Have you finished your Christmas shopping yet? No? Well, you’d better get cracking because the big day is hurtling towards you like the mega-meteor that obliterated the dinosaurs.

In this gasping, crash, bang, wallop festive frenzy, let’s take a brief breather and reflect on the golfing year.


They said it couldn’t be done. But what do they know? Done and dusted, down and out, dead and buried? Tiger Woods was all that during a tumultuous period of personal, professional, physical, and psychological torment that saw him plumb the kind of bleak depths that tend to be the reserve of the Humpback Anglerfish.

Miraculously, he was alive and kicking again after his astonishing Masters conquest that gave him a 15th major title.This truly was one of sport’s greatest ever stories.



When Suzann Pettersen stood over a putt of about eight-feet on the final green of the final match of a thoroughly captivating Solheim Cup at Gleneagles, the overwhelming sense of nail-nibbling, hands-over-the-eyes tension was so incredible even the actual hole on the 18th was quivering with nerves.

Miss it and the USA would win. Make it and Europe would earn a thrilling triumph. It was all or nothing but, amid the intolerable suspense, the unwavering Pettersen produced a stroke of total authority and Catriona Matthew’s bold Europeans could celebrate a flabbergasting success.

Pettersen swiftly announced her retirement in the euphoric aftermath. Her final act was worthy of an Oscar.



Patrick Reed was certainly up there with his blatant act of cheating at the Hero World Challenge but Sergio Garcia’s pitiful petulance at the Saudi International was so awful, the Spaniard should have been sent to bed with no supper for the rest of the season.

With atrocious disregard for his fellow competitors, Garcia damaged more greens than a wonky freezer in the aisle of frozen peas and broccoli florets as he left scuff marks and even a divot on a variety of putting surfaces during an angst-ridden round which eventually led to his disqualification.

His actions were an utter embarrassment and the withering, wide-spread condemnation that followed was fully justified.



For those of us whose golf consists of a remorseless series of futile swipes, howks and gouges played out amid agonised wails of cursing, muttering self-loathing, the idea of actually smiling during a round is as alien a concept as life on Neptune.

In 2019, however, the infectiously cheery Hinako Shibuno made even the most sombre-faced hacker smile with her wonderful win in the AIG Women’s British Open as she announced her arrival on the world stage with grace, guts, giggles and glorious joie de vivre.

Even in the pressure cooker atmosphere of a major, the “Smiling Cinderalla” laughed with her caddie, high-fived spectators and beamed down the camera lens as she completed a magical sporting fairytale.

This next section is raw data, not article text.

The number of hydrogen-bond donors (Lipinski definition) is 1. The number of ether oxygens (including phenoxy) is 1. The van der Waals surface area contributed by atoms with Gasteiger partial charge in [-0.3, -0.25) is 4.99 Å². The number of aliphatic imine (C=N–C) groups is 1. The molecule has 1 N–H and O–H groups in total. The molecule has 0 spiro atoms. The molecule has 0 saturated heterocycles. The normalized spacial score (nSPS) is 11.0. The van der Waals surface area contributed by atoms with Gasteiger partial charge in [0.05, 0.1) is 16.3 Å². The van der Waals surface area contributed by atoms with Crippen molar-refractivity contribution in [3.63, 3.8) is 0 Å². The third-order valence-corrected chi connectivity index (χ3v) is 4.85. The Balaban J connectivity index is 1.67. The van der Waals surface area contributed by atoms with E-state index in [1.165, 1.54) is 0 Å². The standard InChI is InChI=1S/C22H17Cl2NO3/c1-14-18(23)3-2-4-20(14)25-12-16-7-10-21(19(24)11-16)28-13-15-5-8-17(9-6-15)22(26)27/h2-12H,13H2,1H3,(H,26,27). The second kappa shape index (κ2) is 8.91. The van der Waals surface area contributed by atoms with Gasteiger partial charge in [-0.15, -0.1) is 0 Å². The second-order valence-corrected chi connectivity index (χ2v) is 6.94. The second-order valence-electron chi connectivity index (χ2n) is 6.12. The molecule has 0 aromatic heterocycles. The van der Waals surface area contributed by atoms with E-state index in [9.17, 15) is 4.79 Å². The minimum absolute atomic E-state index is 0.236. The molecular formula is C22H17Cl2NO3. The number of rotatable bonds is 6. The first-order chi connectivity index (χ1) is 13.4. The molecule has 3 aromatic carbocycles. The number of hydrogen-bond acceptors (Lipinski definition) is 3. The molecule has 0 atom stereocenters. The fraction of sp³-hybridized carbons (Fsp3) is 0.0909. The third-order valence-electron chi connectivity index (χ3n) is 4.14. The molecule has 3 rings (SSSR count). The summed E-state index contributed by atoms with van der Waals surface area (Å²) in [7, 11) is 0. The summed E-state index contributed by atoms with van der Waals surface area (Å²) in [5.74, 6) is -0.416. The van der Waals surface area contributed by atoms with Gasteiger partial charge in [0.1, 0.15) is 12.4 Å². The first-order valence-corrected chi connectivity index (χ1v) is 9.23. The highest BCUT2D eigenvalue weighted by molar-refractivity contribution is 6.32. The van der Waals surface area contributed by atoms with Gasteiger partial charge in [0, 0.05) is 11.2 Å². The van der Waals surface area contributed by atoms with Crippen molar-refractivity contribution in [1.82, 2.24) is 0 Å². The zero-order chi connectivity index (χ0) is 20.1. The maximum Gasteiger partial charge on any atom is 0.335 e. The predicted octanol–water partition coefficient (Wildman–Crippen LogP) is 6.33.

Heaving the kind of weight of expectation that would’ve buckled the legs of Finn MacCool, Rory McIlroy’s opening tee-shot in the

first Open on Northern Irish soil for 68 years was one of the biggest anti-climaxes known to man as it sailed out of bounds.

The Royal Portrush links has a 16th hole called Calamity and a 17th called Purgatory but McIlroy got a grim taste of both of those things at the very first hole as he racked up a quadruple bogey eight during an engrossingly appalling spectacle which really should have taken place behind a police cordon.



Robert MacIntyre’s rise to prominence made so many people sit up and take notice it was if he had just rattled them across the shins with his shinty stick.

The Oban left-hander put Scottish golf well and truly on the map again during an uplifting season in which he made the kind of prodigious leaps you’d get in the long jump pit.

En route to an eventual share of sixth on his Open debut, MacIntyre’s name briefly appeared at the top of the leaderboard on day one. The Scottish golf writers were just about reaching for the whisky … and he was only on the sixth tee. MacIntyre gave us plenty to toast in 2019.



There are some golf clubs in Scotland that are eking out such a hand-to-mouth existence, they make Oliver Twist look like Warren Buffett.

As traditional membership models become antiquated, golfing habits change and wider social and economic factors hit home, club closures are becoming par for the course in this Darwinian environment of survival of the fittest.

In 2019, the likes of Eastwood, Brunston Castle, Carrick Knowe, Mount Ellen, Camperdown and Dollar all bit the dust. More will, inevitably, follow in this savage, natural cull.



When this correspondent spoke to Heather MacRae earlier in the year and asked how the last few months had been, her reply was brutally succinct. “Hell,” she said. That’s what life with cancer tends to be.

As she faced up to her grim diagnosis with robust tenacity and fight, MacRae’s indomitable spirit shone through. She threw herself into her coaching, continued to compete and achieved her aim of playing in the PGA Cup just a few months after invasive surgery.

Let’s hope she continues to achieve her golfing goals in 2020.

More importantly, though, let’s hope for a clean bill of health. Merry Christmas.